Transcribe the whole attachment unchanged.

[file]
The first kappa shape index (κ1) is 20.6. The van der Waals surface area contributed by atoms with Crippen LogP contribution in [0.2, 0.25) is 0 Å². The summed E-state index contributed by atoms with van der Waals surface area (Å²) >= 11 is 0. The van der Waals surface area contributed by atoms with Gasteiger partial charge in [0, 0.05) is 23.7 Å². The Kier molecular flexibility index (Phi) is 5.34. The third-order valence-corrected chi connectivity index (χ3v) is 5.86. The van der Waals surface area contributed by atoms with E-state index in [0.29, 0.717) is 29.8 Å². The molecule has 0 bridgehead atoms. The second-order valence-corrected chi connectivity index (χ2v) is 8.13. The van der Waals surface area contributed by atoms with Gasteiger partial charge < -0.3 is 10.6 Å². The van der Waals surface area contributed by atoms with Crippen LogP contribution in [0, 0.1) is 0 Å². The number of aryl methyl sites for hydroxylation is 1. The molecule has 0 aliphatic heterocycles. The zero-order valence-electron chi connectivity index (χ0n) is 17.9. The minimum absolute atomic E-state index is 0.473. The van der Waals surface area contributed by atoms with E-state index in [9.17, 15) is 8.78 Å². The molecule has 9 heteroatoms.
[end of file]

The first kappa shape index (κ1) is 20.6. The van der Waals surface area contributed by atoms with Crippen LogP contribution in [0.2, 0.25) is 0 Å². The summed E-state index contributed by atoms with van der Waals surface area (Å²) >= 11 is 0. The van der Waals surface area contributed by atoms with Gasteiger partial charge in [0, 0.05) is 23.7 Å². The Kier molecular flexibility index (Phi) is 5.34. The third-order valence-corrected chi connectivity index (χ3v) is 5.86. The van der Waals surface area contributed by atoms with E-state index in [0.29, 0.717) is 29.8 Å². The molecule has 0 bridgehead atoms. The second-order valence-corrected chi connectivity index (χ2v) is 8.13. The van der Waals surface area contributed by atoms with Gasteiger partial charge < -0.3 is 10.6 Å². The van der Waals surface area contributed by atoms with Crippen LogP contribution in [0, 0.1) is 0 Å². The number of aryl methyl sites for hydroxylation is 1. The molecule has 0 aliphatic heterocycles. The zero-order valence-electron chi connectivity index (χ0n) is 17.9. The minimum absolute atomic E-state index is 0.473. The van der Waals surface area contributed by atoms with E-state index in [9.17, 15) is 8.78 Å². The molecule has 9 heteroatoms.